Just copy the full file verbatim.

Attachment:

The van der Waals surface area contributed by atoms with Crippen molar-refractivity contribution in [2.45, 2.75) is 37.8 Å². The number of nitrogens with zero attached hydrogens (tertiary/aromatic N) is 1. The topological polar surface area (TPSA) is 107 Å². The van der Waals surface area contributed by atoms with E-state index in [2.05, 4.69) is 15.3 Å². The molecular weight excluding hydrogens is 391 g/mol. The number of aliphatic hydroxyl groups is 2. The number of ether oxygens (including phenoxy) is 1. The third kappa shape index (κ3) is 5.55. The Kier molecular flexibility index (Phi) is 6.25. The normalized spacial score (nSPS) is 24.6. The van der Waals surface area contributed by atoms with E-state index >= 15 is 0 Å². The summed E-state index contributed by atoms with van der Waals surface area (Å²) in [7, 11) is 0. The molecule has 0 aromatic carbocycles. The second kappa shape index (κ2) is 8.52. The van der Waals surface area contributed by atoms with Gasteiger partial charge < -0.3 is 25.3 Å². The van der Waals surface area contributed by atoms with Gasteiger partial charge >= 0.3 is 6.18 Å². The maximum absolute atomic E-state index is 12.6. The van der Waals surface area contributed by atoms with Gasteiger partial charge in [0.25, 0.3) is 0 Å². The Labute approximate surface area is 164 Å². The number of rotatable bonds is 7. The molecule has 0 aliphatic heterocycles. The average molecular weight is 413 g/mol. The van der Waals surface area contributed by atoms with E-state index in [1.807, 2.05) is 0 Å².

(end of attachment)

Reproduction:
The van der Waals surface area contributed by atoms with Crippen molar-refractivity contribution in [2.45, 2.75) is 37.8 Å². The number of nitrogens with zero attached hydrogens (tertiary/aromatic N) is 1. The topological polar surface area (TPSA) is 107 Å². The van der Waals surface area contributed by atoms with E-state index in [2.05, 4.69) is 15.3 Å². The molecular weight excluding hydrogens is 391 g/mol. The number of aliphatic hydroxyl groups is 2. The number of ether oxygens (including phenoxy) is 1. The third kappa shape index (κ3) is 5.55. The Kier molecular flexibility index (Phi) is 6.25. The normalized spacial score (nSPS) is 24.6. The van der Waals surface area contributed by atoms with E-state index >= 15 is 0 Å². The summed E-state index contributed by atoms with van der Waals surface area (Å²) in [7, 11) is 0. The molecule has 0 aromatic carbocycles. The second kappa shape index (κ2) is 8.52. The van der Waals surface area contributed by atoms with Gasteiger partial charge < -0.3 is 25.3 Å². The van der Waals surface area contributed by atoms with Gasteiger partial charge >= 0.3 is 6.18 Å². The maximum absolute atomic E-state index is 12.6. The van der Waals surface area contributed by atoms with Gasteiger partial charge in [0.25, 0.3) is 0 Å². The Labute approximate surface area is 164 Å². The number of rotatable bonds is 7. The molecule has 0 aliphatic heterocycles. The average molecular weight is 413 g/mol. The van der Waals surface area contributed by atoms with E-state index in [1.807, 2.05) is 0 Å².